New intramurals director leads program


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Intramurals players participate in a basketball game during the spring basketball season earlier this year.

When going on to college, some students are focused on picking a college for its academic reputation, whereas others are more focused on athletics.

Wilkes is not only onsidered an exceptional academic option, but its athletics also draw attention. For those who are not interested or able to play Division III sports here at Wilkes, intramurals become an option if he or she does not want to give up their athletic career.

Currently, intramurals are set to start on Oct. 4, with three intramurals being offered in the fall: kickball, flag football and indoor soccer. The amount of intramurals can increase or decrease based on student involvement. In order to sign up, students can click the link about intramurals in their Wilkes Today email or go to the Wilkes athletic page and look under “Intramurals.”

According to new intramural director Nick Doyle, only soccer has enough students signed up for student participation at the moment.

In hopes of bringing intramurals into the spotlight, Doyle said, “Try something new. It is a great opportunity to meet new people on campus and to do something fun with your friends.”

Doyle is a huge proponent for creating a campus environment, in which he thinks intramurals can help to facilitate creating this community.

Although Doyle is optimistic that he can help mold the campus environment through intramurals, Doyle is realistic that students are usually weary when it comes to joining them.

“There seems to be a misconception that if you play intramurals that it will take up a lot of your time and that you’re making a big commitment,” said Doyle. But Doyle helped to clarify this misconception, stating, “In reality, you’re only making a commitment to a couple hours a week at night to play a game with your friends.”

In addition to being the new director for intramurals, Doyle is also the assistant coach for the men’s basketball team here on campus, which could pose some challenges. But according to Doyle, being organized is the key to managing these two positions.

“Balancing my intramural duties with being the assistant basketball coach, at first you would think would be challenging, but I really strive to plan ahead and keep everything organized so I haven’t had much trouble yet,” explained Doyle. “I think it’s all about time management and organization when it comes to balancing these two duties.”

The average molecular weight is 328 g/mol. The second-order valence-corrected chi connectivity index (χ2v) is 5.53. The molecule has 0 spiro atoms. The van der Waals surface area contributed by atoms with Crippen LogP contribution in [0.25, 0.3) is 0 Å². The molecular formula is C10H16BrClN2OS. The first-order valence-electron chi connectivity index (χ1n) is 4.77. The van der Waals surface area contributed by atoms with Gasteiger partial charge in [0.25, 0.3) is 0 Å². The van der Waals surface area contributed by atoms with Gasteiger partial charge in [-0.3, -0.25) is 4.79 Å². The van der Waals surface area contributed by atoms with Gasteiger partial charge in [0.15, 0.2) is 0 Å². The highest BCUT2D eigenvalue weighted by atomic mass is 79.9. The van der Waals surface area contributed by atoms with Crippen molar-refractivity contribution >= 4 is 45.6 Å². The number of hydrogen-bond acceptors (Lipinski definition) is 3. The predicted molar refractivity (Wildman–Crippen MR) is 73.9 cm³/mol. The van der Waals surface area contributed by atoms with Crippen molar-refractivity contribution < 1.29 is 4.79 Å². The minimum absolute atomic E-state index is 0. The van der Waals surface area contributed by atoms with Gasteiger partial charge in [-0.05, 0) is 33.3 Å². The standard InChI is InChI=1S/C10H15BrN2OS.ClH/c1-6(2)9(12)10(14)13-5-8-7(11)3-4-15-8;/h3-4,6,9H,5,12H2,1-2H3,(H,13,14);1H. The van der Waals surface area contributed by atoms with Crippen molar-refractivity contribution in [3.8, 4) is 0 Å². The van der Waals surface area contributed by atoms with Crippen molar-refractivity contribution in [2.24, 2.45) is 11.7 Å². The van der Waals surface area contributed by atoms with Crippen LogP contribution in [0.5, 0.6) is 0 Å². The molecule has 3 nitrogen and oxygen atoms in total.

Besides being the new director, Doyle notes that it is really the players that shape the program.

When it comes to soccer, junior Ethan Lauck and fifth-year senior Zackery Spears are both grateful for the opportunities they’ve had to play intramural soccer.

According to Lauck, who’s played intramural soccer every semester, it has allowed him to get out of his dorm and away from the books. Lauck also notes that intramurals tend to have the misconception of lacking competitiveness, but he argues that the games can be as competitive as the team desires.

“To those who are on the fence, I would say show up to a game and see if you would like it and ask to join a team,” urges Lauck. “Most teams would be more than happy to make room; I know mine would be if asked.”

In addition to Lauck, Spears also emphasizes the benefits of joining an intramural team.

Spears notes that individuals might think that it could be difficult to join and could be fearful of not having a friend to join with them.

“You can join and be put on a random team, that’s what I actually did during my freshman year, and made friends with the people on my team that I still keep in contact with and play with today,” Spears specified.

To students on the fence, Spears encourages them to join and make friends with whatever team they’re put on and to enjoy playing the sport.

Overall, intramurals give students an opportunity to be involved on campus, take a break from academics and to make long-lasting friendships while playing a sport that they love or will grow to love.